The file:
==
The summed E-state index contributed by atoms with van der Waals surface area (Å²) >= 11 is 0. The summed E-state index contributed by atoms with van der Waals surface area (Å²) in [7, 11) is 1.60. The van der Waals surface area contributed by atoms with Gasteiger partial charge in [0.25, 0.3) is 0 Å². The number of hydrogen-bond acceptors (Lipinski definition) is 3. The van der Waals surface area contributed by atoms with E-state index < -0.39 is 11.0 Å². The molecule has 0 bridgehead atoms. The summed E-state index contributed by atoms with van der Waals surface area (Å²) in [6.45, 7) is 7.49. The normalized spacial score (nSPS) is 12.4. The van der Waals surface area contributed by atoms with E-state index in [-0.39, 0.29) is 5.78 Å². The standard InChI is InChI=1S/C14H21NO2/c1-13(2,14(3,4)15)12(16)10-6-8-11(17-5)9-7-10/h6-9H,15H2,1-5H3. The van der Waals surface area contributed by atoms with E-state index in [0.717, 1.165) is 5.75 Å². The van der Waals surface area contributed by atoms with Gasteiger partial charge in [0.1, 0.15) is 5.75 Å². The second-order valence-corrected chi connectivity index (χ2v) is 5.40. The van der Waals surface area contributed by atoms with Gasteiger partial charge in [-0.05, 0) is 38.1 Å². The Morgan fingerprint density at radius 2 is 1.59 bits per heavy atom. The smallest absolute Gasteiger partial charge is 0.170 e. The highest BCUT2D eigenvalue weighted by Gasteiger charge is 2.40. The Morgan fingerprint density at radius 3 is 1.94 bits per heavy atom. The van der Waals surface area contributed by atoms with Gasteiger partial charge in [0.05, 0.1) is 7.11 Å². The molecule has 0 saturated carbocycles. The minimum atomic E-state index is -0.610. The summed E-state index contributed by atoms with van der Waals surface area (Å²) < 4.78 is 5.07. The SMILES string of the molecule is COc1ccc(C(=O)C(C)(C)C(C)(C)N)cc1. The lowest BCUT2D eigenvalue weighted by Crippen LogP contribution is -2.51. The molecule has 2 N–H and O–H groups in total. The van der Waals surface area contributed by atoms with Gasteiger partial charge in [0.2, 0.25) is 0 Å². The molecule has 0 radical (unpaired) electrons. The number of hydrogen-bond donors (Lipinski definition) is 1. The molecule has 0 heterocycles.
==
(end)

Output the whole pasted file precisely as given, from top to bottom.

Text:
The summed E-state index contributed by atoms with van der Waals surface area (Å²) >= 11 is 0. The summed E-state index contributed by atoms with van der Waals surface area (Å²) in [7, 11) is 1.60. The van der Waals surface area contributed by atoms with Gasteiger partial charge in [0.25, 0.3) is 0 Å². The number of hydrogen-bond acceptors (Lipinski definition) is 3. The van der Waals surface area contributed by atoms with E-state index < -0.39 is 11.0 Å². The molecule has 0 bridgehead atoms. The summed E-state index contributed by atoms with van der Waals surface area (Å²) in [6.45, 7) is 7.49. The normalized spacial score (nSPS) is 12.4. The van der Waals surface area contributed by atoms with E-state index in [-0.39, 0.29) is 5.78 Å². The standard InChI is InChI=1S/C14H21NO2/c1-13(2,14(3,4)15)12(16)10-6-8-11(17-5)9-7-10/h6-9H,15H2,1-5H3. The van der Waals surface area contributed by atoms with E-state index in [0.717, 1.165) is 5.75 Å². The van der Waals surface area contributed by atoms with Gasteiger partial charge in [0.1, 0.15) is 5.75 Å². The second-order valence-corrected chi connectivity index (χ2v) is 5.40. The van der Waals surface area contributed by atoms with Gasteiger partial charge in [-0.05, 0) is 38.1 Å². The Morgan fingerprint density at radius 2 is 1.59 bits per heavy atom. The smallest absolute Gasteiger partial charge is 0.170 e. The highest BCUT2D eigenvalue weighted by Gasteiger charge is 2.40. The Morgan fingerprint density at radius 3 is 1.94 bits per heavy atom. The van der Waals surface area contributed by atoms with Gasteiger partial charge in [0.05, 0.1) is 7.11 Å². The molecule has 0 saturated carbocycles. The minimum atomic E-state index is -0.610. The summed E-state index contributed by atoms with van der Waals surface area (Å²) < 4.78 is 5.07. The SMILES string of the molecule is COc1ccc(C(=O)C(C)(C)C(C)(C)N)cc1. The lowest BCUT2D eigenvalue weighted by Crippen LogP contribution is -2.51. The molecule has 2 N–H and O–H groups in total. The van der Waals surface area contributed by atoms with Gasteiger partial charge in [0.2, 0.25) is 0 Å². The molecule has 0 radical (unpaired) electrons. The number of hydrogen-bond donors (Lipinski definition) is 1. The molecule has 0 heterocycles.